12 comments:

dr. dave said...

I agree with most of these except for one...

It is totally NOT ok to CRY!!

AsstFemaleProf said...

These are awesome. I totally want to include them with my syllabus - except I think it might (okay, it definitely would) effect my ability to get tenure.

ScienceWoman said...

Dr. Dave - you're flat out wrong.

FSP- These are great rules and I wish all students knew these. Would you mind if I distributed them in my freshman class next semester?

Female Science Professor said...

Feel free to use and modify as you wish (maybe rephrase the part about ovarian cysts).

Carrie said...

I find it really troubling that for all the talk of wanting parent involvement in school, that you are held to a 10 minute time slot for a conference. You can't accomplish much more than introductions in that time period. My kids conferences are 20 minutes, and those are too short. There's gotta be a better way.

Anonymous said...

Some FPs here think it's ok to cry, but they fail to see this from a MP (male professor) perspective.

What do you think goes through other people minds when they see a student walk out of your office distraught and crying? Here's what they think: at best that, that you are a heartless bastard, at worst, that you tried to force your way on her.

So no, crying is not ok (neither is shouting, from either party). Keep things professional.

Female Science Professor said...

Students are going to cry whether it's OK with you or not. There's no point in making them feel worse for crying.

If I saw a crying student coming out of a professor's office (MSP or FSP), I would assume that the student got a bad grade or had a family crisis.

landsnark said...

FSP, thanks so much for posting this, and for your comment about crying students. I cried in a professor's office more than once in my undergrad days and each time was so angry and humiliated at the fact that I couldn't stop crying that it made it much worse. I now keep a box of tissues on the table at which the students in my office sit, and if a student really can't pull him/herself together, I suggest going to the restroom down the hall and coming back when control is regained. It works.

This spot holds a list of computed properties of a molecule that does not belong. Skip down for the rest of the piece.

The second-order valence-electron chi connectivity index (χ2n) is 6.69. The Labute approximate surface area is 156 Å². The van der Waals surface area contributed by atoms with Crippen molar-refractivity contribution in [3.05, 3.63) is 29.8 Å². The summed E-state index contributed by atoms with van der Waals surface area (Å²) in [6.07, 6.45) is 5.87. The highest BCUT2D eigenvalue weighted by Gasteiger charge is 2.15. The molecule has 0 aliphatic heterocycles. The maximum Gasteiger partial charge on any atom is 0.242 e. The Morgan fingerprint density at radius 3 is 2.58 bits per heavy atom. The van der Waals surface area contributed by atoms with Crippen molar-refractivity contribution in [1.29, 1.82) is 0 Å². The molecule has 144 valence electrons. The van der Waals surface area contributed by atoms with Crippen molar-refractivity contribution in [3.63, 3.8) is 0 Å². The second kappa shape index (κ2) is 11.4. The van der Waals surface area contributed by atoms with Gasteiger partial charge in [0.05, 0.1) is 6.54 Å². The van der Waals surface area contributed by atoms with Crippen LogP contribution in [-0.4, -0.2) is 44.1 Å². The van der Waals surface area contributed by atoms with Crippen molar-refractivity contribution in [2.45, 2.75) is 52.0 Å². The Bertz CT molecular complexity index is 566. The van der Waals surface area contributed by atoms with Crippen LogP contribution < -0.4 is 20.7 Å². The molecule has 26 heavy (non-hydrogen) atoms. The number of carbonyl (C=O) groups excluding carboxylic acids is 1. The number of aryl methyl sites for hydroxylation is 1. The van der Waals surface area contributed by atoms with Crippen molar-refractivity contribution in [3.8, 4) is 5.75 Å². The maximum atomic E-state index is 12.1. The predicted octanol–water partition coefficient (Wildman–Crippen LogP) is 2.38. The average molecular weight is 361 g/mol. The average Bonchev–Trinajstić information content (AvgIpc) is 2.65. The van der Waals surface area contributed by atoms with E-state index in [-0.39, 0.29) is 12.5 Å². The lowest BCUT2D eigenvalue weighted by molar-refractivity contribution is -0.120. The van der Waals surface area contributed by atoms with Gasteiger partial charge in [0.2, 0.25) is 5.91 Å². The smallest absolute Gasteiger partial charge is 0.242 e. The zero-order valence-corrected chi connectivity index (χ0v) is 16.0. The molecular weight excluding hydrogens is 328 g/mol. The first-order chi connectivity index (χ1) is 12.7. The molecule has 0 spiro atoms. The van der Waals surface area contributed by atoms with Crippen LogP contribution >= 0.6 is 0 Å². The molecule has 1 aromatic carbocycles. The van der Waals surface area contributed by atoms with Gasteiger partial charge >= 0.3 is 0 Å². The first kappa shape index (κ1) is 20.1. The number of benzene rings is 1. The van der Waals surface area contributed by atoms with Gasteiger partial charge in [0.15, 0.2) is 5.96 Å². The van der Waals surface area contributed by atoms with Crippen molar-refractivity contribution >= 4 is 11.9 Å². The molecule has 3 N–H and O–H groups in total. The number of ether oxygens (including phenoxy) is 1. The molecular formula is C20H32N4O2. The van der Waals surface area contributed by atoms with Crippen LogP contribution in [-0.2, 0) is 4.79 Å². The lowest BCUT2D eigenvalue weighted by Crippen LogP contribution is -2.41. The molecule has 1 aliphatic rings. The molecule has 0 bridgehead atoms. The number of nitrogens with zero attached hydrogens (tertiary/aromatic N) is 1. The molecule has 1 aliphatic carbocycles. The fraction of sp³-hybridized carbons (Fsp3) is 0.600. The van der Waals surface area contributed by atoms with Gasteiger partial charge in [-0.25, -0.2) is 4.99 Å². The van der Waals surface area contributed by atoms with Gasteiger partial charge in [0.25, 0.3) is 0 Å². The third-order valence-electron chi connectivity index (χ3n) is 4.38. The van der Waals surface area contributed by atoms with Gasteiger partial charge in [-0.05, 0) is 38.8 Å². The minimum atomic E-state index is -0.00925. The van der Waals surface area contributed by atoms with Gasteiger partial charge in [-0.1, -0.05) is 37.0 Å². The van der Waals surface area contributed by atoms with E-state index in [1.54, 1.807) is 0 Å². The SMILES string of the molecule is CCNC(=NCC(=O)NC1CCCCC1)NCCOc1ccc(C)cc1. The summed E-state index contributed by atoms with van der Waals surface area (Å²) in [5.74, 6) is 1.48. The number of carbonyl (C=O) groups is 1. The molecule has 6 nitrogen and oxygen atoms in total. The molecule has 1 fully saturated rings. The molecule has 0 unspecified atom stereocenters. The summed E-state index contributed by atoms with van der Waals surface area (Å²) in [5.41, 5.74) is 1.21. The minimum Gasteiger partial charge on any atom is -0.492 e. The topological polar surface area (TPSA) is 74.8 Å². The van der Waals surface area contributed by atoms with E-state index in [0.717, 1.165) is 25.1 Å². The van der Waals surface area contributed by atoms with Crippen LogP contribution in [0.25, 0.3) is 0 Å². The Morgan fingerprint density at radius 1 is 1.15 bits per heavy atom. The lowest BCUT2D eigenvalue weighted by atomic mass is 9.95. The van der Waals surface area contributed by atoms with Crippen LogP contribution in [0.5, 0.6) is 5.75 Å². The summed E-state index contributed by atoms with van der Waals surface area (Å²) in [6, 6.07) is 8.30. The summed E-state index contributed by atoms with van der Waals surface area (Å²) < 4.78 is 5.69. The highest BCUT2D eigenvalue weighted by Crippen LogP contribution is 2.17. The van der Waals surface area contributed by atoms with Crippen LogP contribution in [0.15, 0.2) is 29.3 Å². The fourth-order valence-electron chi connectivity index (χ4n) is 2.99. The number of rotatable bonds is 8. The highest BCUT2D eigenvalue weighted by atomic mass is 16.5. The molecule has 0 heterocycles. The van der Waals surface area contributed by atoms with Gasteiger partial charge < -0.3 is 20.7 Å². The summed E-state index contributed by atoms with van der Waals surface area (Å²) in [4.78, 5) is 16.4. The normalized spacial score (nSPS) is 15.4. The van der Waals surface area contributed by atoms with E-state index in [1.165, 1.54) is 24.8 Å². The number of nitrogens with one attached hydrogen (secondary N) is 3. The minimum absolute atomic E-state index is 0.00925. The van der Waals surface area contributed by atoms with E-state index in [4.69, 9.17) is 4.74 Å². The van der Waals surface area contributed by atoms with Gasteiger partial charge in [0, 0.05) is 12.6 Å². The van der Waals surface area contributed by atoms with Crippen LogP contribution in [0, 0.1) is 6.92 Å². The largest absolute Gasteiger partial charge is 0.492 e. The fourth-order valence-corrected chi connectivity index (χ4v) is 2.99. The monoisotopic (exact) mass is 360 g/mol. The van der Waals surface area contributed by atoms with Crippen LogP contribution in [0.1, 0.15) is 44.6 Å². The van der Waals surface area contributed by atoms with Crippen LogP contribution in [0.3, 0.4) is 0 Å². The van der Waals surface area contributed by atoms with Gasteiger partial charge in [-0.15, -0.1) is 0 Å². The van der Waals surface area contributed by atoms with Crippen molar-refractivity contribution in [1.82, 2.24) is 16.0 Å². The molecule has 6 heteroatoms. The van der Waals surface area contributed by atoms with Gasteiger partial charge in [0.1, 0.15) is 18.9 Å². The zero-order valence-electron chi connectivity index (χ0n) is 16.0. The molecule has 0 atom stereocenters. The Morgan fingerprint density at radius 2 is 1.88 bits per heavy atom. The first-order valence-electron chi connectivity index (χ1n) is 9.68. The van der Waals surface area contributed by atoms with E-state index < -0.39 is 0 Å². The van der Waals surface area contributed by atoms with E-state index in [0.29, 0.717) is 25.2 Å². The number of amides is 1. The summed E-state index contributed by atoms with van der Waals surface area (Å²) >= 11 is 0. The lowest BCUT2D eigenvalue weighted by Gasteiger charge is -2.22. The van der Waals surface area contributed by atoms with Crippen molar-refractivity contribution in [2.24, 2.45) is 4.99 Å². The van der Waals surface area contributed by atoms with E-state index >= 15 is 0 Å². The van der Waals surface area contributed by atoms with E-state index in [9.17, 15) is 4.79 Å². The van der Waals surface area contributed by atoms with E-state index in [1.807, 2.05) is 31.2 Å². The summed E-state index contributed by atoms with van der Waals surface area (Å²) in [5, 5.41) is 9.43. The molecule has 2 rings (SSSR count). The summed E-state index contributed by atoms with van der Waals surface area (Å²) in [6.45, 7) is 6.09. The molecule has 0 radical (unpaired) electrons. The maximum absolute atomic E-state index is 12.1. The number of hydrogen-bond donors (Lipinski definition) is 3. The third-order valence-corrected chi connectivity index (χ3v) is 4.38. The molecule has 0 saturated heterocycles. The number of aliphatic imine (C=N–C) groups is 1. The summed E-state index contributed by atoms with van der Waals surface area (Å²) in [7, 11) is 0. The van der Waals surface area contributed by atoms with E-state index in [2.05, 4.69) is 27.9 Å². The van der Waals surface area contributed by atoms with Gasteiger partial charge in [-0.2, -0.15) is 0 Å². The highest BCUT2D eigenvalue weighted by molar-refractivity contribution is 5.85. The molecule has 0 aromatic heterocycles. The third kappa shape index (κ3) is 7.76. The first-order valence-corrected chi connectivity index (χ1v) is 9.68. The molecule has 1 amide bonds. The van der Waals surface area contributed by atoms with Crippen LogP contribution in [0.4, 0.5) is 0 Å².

I'm thinking of just posting this to the course website as today's "cool link." Is that ok?

Side note: when I first glanced at your subject line I thought it said "Melting points"--a subject near to my heart, as a general chemistry teacher.

Anonymous said...

Students are going to cry whether it's OK with you or not. There's no point in making them feel worse for crying.

Here's a similar one:

Students are going to scream at you whether it's OK with you or not. There's no point in making them feel worse for doing so.

A moist eye is ok but if the student starts bawling he/she should compose herself and come back at a later time, just as landsnark suggested.

Female Science Professor said...

Awesome logic. Clearly my statement could also be extended to show agreement with this:

Students are going to spraypaint obscene graffiti on your office furniture whether it's OK with you or not. There's no point in making them feel worse for destroying your office.

A crying student can certainly be asked (kindly) to take some time to compose himself/herself before continuing the conversation. Asking a crying student to do this is consistent with my statement that it is "OK to cry".

Unbalanced Reaction said...

3a. Do not launch into a 10 minute plea about how you need X grade in order to keep your GPA high enough to keep your med school hopes alive / scholarship / guaranteed job / parents from disowning you.

(I love my students, but since I returned the grades exams last Friday, I have heard ALL of the above.)

Pinkhair 3d said...

I hate the idea that you should be obligated to say something nice to the teacher, especially given how most o the student teacher conferences that I was involved in had rather pointed words for the school...

Polite is fine. B.S. isn't.